Prognostic importance of the 6 min walk test in light chain (AL) amyloidosis


In AL amyloidosis, organ response assessment is based on surrogates (eg, cardiac biomarkers). An objective functional test, such as the 6 min walk test (6MWT), capturing overall clinical improvement, is required. We aimed to evaluate the prognostic impact of the 6MWT at baseline and change following chemotherapy.


This study evaluated the outcomes of patients who enrolled in a prospective observational study at the UK National Amyloidosis Centre (2012–2017). Patients underwent comprehensive assessments inclusive of blood testing, echocardiogram and 6MWT at baseline and annually thereafter.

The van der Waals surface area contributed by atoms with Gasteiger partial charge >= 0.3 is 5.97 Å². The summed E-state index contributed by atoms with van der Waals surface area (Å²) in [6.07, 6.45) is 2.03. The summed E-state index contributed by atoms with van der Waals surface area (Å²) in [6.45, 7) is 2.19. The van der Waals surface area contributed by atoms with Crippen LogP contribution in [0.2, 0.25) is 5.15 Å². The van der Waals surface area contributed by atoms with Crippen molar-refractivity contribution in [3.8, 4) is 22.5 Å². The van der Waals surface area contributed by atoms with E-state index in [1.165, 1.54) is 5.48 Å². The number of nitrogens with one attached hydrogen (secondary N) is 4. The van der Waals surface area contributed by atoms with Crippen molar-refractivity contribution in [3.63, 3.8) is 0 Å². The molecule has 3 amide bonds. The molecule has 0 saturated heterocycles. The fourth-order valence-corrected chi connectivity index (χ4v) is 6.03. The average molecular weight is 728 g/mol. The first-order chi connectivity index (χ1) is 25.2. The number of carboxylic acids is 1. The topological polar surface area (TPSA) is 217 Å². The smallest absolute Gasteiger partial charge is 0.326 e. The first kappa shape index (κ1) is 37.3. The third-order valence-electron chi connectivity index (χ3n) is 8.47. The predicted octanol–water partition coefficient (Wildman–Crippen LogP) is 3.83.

In total, 799 patients were included within the study. Median baseline 6 min walk distance (6MWD) was 362 m (IQR: 231 m). 6MWD progressively decreased with worsening cardiac disease stage (458 m, 404 m, 331 m and 168 m for cardiac Mayo stages I, II, IIIa and IIIb, respectively (p<0.0001)). In patients with a baseline 6MWT of ≥350 m, the median overall survival was not reached (vs 30.0 (95% CI 23.2 to 36.8) months if <350 m and 5.0 (95% CI 2.8 to 7.2) months if unable to attempt 6MWT (p<0.0001). Following chemotherapy, only patients in a complete haematological response improved their 6MWD by 12 months (p=0.001). Improvement in 6MWD prolonged survival in patients with cardiac amyloidosis (p=0.005).


The 6MWT is prognostic in AL amyloidosis. A baseline distance of ≥350 m independently predicts better survival. These data suggest that 6MWT has utility in AL amyloidosis for baseline prognosis and assessing response.

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